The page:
Voting to renew the universal transit pass (UTP) agreement between the Los Rios district and Sacramento Regional Transit (RT) on Eservices on Sept. 22 and 23 would benefit all students, whether they take the bus or drive.
Measure A, which is up for a vote by all Los Rios students on eServices next Tuesday and Wednesday, would renew the contract until 2021.
The controversy comes from how this measure is different than the current agreement.
For example, if Measure A passes, students taking less than three units will not be eligible for a universal transit pass during the fall and spring semesters.
Perhaps the most impactful change is that the fees for the UTP, which every student pays at registration, would double for some students.
Currently, students pay between $5.54 and $16.62 a semester, or between $2.77 and $8.31 if they use the Board of Governors (BOG) fee waiver.
With the passing of this measure this price would be increased to between $8.40 on the low end and $31.50 for students taking 15 units or more.
These fees would no longer be covered by the BOG fee waiver.
Certainly, it would be better from the perspective of the students if the fees weren’t increased and if all students could get a bus pass.
Nevertheless, this is the choice we face. Either increased fees, or students have to pay the full price of a bus or light rail ride: $2.50 a ride.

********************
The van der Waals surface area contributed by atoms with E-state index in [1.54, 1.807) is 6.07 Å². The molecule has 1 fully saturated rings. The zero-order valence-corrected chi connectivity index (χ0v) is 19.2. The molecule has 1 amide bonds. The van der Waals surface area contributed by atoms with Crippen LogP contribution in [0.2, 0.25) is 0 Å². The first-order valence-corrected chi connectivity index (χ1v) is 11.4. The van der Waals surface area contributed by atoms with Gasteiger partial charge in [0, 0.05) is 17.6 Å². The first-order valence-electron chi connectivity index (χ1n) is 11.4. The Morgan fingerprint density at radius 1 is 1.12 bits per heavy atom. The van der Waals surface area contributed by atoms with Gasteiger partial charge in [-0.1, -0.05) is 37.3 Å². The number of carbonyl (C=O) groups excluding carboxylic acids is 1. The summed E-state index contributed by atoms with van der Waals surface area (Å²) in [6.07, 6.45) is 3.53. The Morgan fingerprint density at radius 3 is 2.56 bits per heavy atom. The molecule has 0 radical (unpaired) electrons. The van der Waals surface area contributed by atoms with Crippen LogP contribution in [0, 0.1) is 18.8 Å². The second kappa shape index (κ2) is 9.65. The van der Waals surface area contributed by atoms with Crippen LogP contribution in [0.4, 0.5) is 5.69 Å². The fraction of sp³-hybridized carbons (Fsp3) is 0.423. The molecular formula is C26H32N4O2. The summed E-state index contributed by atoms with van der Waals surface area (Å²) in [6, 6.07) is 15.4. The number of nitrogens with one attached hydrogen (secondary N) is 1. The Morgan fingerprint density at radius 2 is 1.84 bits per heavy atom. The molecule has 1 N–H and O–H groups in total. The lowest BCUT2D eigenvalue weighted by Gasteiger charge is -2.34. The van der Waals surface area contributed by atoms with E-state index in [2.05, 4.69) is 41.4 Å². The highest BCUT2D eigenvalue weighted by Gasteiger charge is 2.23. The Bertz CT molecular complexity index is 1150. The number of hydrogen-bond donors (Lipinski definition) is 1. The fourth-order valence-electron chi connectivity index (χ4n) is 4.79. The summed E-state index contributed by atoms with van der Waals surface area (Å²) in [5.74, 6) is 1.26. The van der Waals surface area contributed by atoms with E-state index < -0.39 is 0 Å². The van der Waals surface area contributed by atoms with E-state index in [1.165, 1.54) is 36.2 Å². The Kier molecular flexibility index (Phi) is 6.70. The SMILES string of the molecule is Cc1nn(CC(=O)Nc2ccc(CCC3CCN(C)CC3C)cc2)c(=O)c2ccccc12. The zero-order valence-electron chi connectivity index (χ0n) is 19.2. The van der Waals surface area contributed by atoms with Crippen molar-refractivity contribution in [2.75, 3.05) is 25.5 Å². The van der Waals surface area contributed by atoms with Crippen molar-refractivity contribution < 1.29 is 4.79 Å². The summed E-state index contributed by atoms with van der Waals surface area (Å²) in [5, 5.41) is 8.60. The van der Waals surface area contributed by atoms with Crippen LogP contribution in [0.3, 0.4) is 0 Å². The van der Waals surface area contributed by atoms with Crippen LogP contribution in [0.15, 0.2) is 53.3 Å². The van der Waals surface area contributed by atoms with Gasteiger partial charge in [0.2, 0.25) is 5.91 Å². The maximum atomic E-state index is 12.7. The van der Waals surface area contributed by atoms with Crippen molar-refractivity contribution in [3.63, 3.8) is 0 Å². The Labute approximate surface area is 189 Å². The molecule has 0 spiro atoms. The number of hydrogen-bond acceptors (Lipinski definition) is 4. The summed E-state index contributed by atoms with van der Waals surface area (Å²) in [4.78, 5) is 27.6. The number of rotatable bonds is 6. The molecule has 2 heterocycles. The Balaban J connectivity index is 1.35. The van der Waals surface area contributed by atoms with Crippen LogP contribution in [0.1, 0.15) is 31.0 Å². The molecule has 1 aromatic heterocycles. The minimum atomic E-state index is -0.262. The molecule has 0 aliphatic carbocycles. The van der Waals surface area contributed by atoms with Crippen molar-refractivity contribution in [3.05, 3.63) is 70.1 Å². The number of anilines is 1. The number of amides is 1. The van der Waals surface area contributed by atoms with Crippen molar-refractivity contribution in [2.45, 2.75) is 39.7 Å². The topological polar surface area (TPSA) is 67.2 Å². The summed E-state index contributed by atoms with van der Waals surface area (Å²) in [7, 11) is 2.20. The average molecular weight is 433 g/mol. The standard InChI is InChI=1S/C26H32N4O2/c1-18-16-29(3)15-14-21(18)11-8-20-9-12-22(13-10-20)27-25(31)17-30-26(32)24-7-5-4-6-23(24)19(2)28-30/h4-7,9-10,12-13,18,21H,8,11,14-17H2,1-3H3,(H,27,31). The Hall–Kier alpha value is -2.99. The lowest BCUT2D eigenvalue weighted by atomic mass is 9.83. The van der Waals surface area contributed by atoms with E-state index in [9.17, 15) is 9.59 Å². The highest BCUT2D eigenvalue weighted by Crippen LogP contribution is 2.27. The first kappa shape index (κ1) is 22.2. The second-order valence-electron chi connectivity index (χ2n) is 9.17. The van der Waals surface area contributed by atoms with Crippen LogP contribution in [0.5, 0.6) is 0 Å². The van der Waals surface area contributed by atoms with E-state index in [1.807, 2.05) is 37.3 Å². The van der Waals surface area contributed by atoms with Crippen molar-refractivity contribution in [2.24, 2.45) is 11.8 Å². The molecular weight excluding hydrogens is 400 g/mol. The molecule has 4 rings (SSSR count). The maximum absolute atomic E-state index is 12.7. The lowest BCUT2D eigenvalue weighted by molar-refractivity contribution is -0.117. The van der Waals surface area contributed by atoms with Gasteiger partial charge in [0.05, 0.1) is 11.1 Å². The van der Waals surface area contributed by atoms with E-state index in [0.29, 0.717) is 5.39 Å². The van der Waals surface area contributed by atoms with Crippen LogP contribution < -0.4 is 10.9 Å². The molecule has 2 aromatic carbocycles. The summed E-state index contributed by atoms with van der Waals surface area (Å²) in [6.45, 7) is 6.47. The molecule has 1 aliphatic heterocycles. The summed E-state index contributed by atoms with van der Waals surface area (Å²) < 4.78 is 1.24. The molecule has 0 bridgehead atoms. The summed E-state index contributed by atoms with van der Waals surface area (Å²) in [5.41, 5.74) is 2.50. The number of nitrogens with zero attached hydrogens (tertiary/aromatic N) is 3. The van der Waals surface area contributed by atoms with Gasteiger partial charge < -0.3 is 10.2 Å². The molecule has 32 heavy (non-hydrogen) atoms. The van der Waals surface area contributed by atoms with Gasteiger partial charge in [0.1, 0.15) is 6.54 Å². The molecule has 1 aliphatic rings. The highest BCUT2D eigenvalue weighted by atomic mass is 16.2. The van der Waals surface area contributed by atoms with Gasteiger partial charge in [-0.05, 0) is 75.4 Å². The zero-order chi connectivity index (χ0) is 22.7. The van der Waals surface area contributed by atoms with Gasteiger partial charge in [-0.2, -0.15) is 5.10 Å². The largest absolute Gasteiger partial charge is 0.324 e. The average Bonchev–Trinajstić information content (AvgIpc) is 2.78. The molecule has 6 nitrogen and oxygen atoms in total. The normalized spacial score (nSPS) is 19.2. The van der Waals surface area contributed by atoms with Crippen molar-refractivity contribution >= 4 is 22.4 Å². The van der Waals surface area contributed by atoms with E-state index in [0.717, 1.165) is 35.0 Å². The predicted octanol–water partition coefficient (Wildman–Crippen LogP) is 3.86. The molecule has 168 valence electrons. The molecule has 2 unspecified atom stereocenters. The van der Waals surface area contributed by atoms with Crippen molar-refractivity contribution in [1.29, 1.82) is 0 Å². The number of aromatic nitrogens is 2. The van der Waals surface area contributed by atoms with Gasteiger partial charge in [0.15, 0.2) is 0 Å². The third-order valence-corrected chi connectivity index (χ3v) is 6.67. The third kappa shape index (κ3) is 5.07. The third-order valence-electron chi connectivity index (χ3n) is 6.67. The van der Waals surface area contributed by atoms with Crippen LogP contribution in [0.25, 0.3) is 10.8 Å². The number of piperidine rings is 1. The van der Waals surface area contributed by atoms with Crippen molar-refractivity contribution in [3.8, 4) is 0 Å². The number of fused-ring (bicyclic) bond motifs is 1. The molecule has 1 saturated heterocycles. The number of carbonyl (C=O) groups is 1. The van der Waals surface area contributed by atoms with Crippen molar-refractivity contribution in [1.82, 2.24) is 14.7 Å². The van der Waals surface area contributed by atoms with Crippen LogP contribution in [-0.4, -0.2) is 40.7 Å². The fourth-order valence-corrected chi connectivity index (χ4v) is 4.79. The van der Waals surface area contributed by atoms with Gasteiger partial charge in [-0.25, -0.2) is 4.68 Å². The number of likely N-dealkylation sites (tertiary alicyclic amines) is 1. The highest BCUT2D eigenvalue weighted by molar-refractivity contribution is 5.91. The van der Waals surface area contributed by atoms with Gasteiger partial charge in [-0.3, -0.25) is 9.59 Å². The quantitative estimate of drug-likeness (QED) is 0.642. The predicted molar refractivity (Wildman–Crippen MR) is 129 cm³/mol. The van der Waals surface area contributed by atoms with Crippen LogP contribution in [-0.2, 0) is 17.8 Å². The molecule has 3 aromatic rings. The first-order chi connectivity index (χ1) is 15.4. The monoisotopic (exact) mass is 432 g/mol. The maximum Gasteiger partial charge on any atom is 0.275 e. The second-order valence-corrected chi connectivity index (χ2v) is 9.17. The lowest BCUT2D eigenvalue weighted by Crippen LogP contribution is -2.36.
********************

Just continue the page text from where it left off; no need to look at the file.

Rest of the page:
Even for the students who drive, who it seems at first glance would receive no benefit from increased fees, this measure is beneficial because it would bring money to the college to support programs and services.
The college’s funding is based on enrollment. The school is given money by the state up until a certain level – the enrollment cap – is reached.
If the school has two consecutive years where enrollment is below the cap, the cap is moved down to reflect that.
American River College and Los Rios district enrollment are down this semester.
Considering that Los Rios students accounted for 4.4 million RT boardings in the 2014 fiscal year, it is reasonable to say that RT is a major part in helping many students get to and from school.
Without this essential lifeline, the amount of students enrolled would drop and affect the entirety of the school’s programs and funds.
As disparate as our ARC community may seem at times, what we do as students affects everyone else.
Whether it’s dropping a class after someone on the waitlist has given up on the one hand, or helping a fellow student find a classroom on the other, we can either make this school a worse or a better place to learn.
As much as Measure A doesn’t fulfill everyone’s wish list, it is the best choice for us as a student body to make.